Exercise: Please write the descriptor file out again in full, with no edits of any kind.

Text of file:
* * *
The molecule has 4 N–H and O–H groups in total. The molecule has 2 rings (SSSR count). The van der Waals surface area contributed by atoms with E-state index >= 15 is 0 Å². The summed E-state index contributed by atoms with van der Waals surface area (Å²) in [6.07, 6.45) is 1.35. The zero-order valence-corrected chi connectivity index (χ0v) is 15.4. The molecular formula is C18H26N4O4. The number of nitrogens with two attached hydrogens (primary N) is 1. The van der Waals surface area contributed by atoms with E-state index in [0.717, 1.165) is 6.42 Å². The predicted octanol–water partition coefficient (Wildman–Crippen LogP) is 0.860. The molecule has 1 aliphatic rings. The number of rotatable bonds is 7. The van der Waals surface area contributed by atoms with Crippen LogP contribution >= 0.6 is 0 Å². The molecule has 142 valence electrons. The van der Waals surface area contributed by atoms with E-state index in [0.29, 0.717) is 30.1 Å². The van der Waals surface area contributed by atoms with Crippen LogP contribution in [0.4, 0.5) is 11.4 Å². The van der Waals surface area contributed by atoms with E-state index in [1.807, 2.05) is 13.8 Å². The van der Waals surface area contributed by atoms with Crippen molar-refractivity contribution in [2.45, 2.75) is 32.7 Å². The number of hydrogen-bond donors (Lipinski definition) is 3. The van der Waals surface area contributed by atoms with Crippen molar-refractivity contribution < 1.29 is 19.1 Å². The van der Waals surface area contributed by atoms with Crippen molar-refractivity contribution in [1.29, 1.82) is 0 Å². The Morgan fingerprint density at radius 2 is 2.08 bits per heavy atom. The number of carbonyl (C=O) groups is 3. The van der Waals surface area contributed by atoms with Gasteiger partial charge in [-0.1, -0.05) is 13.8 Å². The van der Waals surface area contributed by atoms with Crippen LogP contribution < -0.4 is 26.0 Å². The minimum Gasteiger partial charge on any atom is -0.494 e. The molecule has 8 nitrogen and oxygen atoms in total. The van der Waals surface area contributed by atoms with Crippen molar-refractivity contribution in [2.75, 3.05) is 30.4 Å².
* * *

The molecule has 4 N–H and O–H groups in total. The molecule has 2 rings (SSSR count). The van der Waals surface area contributed by atoms with E-state index >= 15 is 0 Å². The summed E-state index contributed by atoms with van der Waals surface area (Å²) in [6.07, 6.45) is 1.35. The zero-order valence-corrected chi connectivity index (χ0v) is 15.4. The molecular formula is C18H26N4O4. The number of nitrogens with two attached hydrogens (primary N) is 1. The van der Waals surface area contributed by atoms with E-state index in [0.717, 1.165) is 6.42 Å². The predicted octanol–water partition coefficient (Wildman–Crippen LogP) is 0.860. The molecule has 1 aliphatic rings. The number of rotatable bonds is 7. The van der Waals surface area contributed by atoms with Crippen LogP contribution >= 0.6 is 0 Å². The molecule has 142 valence electrons. The van der Waals surface area contributed by atoms with E-state index in [0.29, 0.717) is 30.1 Å². The van der Waals surface area contributed by atoms with Crippen LogP contribution in [0.4, 0.5) is 11.4 Å². The van der Waals surface area contributed by atoms with E-state index in [1.807, 2.05) is 13.8 Å². The van der Waals surface area contributed by atoms with Crippen molar-refractivity contribution in [2.45, 2.75) is 32.7 Å². The number of hydrogen-bond donors (Lipinski definition) is 3. The van der Waals surface area contributed by atoms with Crippen molar-refractivity contribution < 1.29 is 19.1 Å². The van der Waals surface area contributed by atoms with Crippen molar-refractivity contribution in [1.29, 1.82) is 0 Å². The Morgan fingerprint density at radius 2 is 2.08 bits per heavy atom. The number of carbonyl (C=O) groups is 3. The van der Waals surface area contributed by atoms with Gasteiger partial charge in [-0.1, -0.05) is 13.8 Å². The van der Waals surface area contributed by atoms with Crippen LogP contribution < -0.4 is 26.0 Å². The minimum Gasteiger partial charge on any atom is -0.494 e. The molecule has 8 nitrogen and oxygen atoms in total. The van der Waals surface area contributed by atoms with Crippen molar-refractivity contribution in [2.75, 3.05) is 30.4 Å².